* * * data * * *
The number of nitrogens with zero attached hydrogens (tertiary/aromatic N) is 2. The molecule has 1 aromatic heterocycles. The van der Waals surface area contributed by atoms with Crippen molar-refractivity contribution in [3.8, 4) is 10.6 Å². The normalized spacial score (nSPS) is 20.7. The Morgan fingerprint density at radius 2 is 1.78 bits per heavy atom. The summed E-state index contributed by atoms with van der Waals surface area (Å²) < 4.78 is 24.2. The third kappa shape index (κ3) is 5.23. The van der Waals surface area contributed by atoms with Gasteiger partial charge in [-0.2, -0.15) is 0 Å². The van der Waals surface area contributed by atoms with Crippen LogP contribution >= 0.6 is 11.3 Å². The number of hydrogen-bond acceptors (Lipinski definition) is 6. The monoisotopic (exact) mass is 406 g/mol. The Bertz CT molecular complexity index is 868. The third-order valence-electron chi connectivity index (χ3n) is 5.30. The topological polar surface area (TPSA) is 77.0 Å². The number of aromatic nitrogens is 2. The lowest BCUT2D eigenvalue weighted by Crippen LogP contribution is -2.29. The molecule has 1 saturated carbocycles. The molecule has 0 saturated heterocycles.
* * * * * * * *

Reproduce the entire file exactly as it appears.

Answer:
The number of nitrogens with zero attached hydrogens (tertiary/aromatic N) is 2. The molecule has 1 aromatic heterocycles. The van der Waals surface area contributed by atoms with Crippen molar-refractivity contribution in [3.8, 4) is 10.6 Å². The normalized spacial score (nSPS) is 20.7. The Morgan fingerprint density at radius 2 is 1.78 bits per heavy atom. The summed E-state index contributed by atoms with van der Waals surface area (Å²) < 4.78 is 24.2. The third kappa shape index (κ3) is 5.23. The van der Waals surface area contributed by atoms with Gasteiger partial charge in [-0.2, -0.15) is 0 Å². The van der Waals surface area contributed by atoms with Crippen LogP contribution >= 0.6 is 11.3 Å². The number of hydrogen-bond acceptors (Lipinski definition) is 6. The monoisotopic (exact) mass is 406 g/mol. The Bertz CT molecular complexity index is 868. The third-order valence-electron chi connectivity index (χ3n) is 5.30. The topological polar surface area (TPSA) is 77.0 Å². The number of aromatic nitrogens is 2. The lowest BCUT2D eigenvalue weighted by Crippen LogP contribution is -2.29. The molecule has 1 saturated carbocycles. The molecule has 0 saturated heterocycles.